FRED Watch Quickie Theatre Review: The Book of Mormon (2017-2018)


I’m a Wayne Stellini and welcome to FRED Watch, where we review everything from the mainstream to the obscure. Today’s theatrical production is The Book of Mormon

Main image supplied to ABC News has been edited by FRED the ALIEN Productions

Two Mormon missionaries, the ambitious Elder Price (Ryan Bondy) and socially awkward Elder Cunningham (Nyk Bielak), attempt to share their scriptures with the inhabitants of a remote Ugandan village, where their fellow missionaries have failed to baptise anyone.

The young men are challenged by the lack of interest of the locals, who are more concerned with such issues as AIDS, famine, female genital mutilation, and their warlord…

When accepting that a musical about Mormon missionaries comes from the the collective imaginations behind the animated television series South Park and the theatrical Sesame Street parody Avenue Q, you feel as though you know what sort of show you’re about to experience.

And while there are common trademarks of South Park‘s Trey Parker and Matt Stone and Avenue Q‘s Robert Lopez throughout The Book of Mormon, an audience has no right to express offense at the material. Also, those who are familiar with the creative minds behind the show will be pleased to know that this production stands on its own.

Ryan Bondy as Elder Price is the personification of musical theatre perfection. (Image: Joan Marcus)

Parker and Stone frequently poke fun of and critique religious institutions (most notably, Christianity, Islam, Judaism, and Scientologists), however the easily-targeted Latter Day Saints seems to be their favourite subject matter. (The 1997 sex comedy Orgazmo was an early indication of this trajectory.) That is not to say, however, that The Book of Mormon does not have a lot to say on a broad range of matters; it is an effective critique on fundamentalism and traditional patriarchal customs, among other topics. Additionally, it is a sweet story of friendship and the importance of community.

Like all good musical comedies, the songs are catchy and humorous, with opening number Hello! setting the tone perfectly. The show is ideally paced and maintains a solid momentum throughout, with the cast’s incredibly infectious energy and enthusiasm adding to the atmosphere. The cast is always in fine form, particularly the stunning Zahra Newman as Nabulungi and audience favourite Rowan Witt as closeted queer stereotype Elder McKinley. As our protagonists, Bielak has the ideal geeky adorable qualities the role of Elder Cunningham dictates, but make no mistake about it, The Book of Mormon belongs to Bondy. Oozing more charm and enthusiasm that you would think is humanly possible, it is difficult to take your eyes off him; his portrayal of Elder Price is quite easily the production’s strongest component. In the realm of contemporary musical theatre, Ryan Bondy is perfection personified.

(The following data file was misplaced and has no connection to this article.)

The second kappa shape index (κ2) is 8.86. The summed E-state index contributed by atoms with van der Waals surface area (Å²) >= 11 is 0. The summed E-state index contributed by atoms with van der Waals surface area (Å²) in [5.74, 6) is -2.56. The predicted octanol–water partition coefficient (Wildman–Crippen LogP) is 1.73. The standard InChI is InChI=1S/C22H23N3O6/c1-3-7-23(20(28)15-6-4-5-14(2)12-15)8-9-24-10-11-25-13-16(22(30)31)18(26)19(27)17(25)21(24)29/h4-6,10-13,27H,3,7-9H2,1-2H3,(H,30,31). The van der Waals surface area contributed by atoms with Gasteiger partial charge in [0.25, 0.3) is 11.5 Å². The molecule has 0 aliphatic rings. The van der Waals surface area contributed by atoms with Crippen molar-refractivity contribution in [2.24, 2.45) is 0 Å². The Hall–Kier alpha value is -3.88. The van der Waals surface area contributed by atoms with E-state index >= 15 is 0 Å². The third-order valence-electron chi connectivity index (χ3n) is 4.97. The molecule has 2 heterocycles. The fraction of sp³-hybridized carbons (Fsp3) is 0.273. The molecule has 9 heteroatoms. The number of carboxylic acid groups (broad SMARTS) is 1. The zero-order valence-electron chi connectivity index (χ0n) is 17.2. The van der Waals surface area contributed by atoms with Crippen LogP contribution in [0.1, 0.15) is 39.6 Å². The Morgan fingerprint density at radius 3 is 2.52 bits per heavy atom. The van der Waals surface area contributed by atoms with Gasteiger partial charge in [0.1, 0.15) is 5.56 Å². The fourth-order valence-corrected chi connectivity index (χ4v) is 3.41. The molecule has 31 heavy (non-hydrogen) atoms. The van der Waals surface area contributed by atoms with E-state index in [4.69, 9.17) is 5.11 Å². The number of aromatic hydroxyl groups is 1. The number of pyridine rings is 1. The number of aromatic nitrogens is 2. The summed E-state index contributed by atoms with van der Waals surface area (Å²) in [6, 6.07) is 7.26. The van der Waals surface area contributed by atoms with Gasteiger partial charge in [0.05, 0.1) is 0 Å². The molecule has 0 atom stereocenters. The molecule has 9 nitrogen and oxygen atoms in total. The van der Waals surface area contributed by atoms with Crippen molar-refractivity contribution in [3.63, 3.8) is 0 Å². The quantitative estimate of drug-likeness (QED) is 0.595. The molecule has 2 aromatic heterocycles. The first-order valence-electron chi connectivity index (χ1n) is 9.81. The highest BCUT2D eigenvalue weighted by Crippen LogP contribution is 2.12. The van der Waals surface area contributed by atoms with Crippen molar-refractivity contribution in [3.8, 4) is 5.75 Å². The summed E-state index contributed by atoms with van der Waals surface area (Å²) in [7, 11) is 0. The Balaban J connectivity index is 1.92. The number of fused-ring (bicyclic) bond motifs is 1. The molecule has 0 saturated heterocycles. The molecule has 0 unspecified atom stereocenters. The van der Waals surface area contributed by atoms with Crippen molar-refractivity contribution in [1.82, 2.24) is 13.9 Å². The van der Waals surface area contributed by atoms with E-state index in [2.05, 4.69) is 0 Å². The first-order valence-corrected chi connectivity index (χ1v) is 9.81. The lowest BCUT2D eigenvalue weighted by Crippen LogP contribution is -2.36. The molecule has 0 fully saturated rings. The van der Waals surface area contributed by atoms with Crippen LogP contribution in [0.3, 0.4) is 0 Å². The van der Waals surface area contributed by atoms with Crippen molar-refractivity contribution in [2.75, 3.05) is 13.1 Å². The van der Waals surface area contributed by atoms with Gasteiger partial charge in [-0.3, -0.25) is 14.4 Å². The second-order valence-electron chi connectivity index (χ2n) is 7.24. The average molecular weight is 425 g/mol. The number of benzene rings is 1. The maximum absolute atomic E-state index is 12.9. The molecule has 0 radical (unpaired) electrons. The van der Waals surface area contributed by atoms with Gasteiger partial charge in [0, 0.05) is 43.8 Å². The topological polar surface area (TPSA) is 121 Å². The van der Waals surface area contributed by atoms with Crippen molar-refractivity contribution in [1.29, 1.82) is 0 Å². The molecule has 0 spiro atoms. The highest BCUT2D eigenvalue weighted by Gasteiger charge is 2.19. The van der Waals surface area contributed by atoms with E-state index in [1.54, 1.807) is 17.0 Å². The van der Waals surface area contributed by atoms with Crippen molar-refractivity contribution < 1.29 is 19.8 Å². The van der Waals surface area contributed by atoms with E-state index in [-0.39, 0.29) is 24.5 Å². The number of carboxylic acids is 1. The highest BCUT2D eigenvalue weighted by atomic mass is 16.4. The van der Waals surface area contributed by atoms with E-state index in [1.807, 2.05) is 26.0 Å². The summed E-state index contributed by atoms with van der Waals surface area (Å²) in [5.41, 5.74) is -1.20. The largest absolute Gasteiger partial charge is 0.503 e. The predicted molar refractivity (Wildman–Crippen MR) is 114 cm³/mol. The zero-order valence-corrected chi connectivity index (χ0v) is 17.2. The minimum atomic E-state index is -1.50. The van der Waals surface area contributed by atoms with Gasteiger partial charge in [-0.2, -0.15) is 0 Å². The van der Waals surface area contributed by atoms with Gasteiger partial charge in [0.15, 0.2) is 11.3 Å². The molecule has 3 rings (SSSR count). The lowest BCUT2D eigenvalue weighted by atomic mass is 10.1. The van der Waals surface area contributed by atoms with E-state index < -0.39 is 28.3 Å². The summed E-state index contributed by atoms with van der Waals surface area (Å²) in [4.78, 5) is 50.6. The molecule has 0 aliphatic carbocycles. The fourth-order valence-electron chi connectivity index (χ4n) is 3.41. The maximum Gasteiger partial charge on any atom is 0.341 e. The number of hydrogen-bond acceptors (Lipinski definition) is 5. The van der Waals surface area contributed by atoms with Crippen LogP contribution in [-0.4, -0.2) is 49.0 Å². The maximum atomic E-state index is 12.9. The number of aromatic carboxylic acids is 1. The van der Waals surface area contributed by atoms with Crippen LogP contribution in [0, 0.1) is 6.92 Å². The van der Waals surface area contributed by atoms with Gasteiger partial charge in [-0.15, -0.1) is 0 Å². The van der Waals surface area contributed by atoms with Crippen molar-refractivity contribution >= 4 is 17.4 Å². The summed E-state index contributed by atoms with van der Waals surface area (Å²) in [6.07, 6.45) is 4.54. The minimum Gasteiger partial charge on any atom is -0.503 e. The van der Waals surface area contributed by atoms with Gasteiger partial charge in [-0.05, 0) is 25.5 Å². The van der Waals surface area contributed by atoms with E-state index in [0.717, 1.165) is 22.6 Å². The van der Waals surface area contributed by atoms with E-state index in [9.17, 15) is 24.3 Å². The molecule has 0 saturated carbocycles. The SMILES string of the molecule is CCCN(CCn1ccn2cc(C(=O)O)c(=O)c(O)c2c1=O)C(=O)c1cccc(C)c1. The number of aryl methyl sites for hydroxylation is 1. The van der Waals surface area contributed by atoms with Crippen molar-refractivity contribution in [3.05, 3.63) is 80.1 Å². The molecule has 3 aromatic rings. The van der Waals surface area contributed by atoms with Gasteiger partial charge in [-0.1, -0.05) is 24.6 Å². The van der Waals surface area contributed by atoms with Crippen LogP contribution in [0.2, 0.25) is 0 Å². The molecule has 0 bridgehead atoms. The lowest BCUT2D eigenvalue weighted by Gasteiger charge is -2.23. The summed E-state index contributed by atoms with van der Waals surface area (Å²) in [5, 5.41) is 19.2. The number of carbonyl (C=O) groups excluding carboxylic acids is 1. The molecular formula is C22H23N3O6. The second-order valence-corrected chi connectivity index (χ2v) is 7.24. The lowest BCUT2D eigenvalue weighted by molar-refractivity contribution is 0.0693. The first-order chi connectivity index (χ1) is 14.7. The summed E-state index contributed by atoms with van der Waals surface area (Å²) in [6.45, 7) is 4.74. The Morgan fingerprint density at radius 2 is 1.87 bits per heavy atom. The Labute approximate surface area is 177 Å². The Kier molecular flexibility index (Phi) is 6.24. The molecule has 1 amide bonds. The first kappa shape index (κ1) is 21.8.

The almost sold-out matinee audience I sat with was hooked from the get-go, buzzing during the interval, and laughing throughout. And this is where The Book of Mormon succeeds. It works on a number of levels, coming together so swimmingly, that it would be difficult for the production not to have broad appeal, particularly in a city such as Melbourne. This is not to say that the show is completely flawless: when the writing is so clever, are gags about feces and blood really necessary? Also, there is so much movement and noise during some songs that not every lyric will be heard clearly by each audience member, particularly those in the nose-bleeds. But with a production that is so engaging and entertaining, these are minor quips.

Do not be mistaken, it is impossible for The Book of Mormon to live up to the hype—it is not the greatest musical of the century, though it may come close! 4½ / 5

Starring: Ryan Bondy, Nyk Bielak, Zahra Newman, Bert LaBonté, Rowan Witt, Andrew Broadbent, Augustin Aziz Tchantcho.

Book, Music, Lyrics: Trey Parker, Robert Lopez, Matt Stone | Directors: Casey Nicholaw, Trey Parker | Choreographer: Casey Nicholaw | Musical Supervisor, Vocal Arrangements: Stepher Nremus | Music Director: Kellie Dickerson | Associate Producers: Laura Manning, Ben Prudhoe

Limited tickets still available for the Melbourne season at the Princess Theatre, which ends on 4 February 2018.

Let us know what you thought of this production in the comments!

I’ve been a Wayne Stellini and you’ve just experienced FRED Watch.

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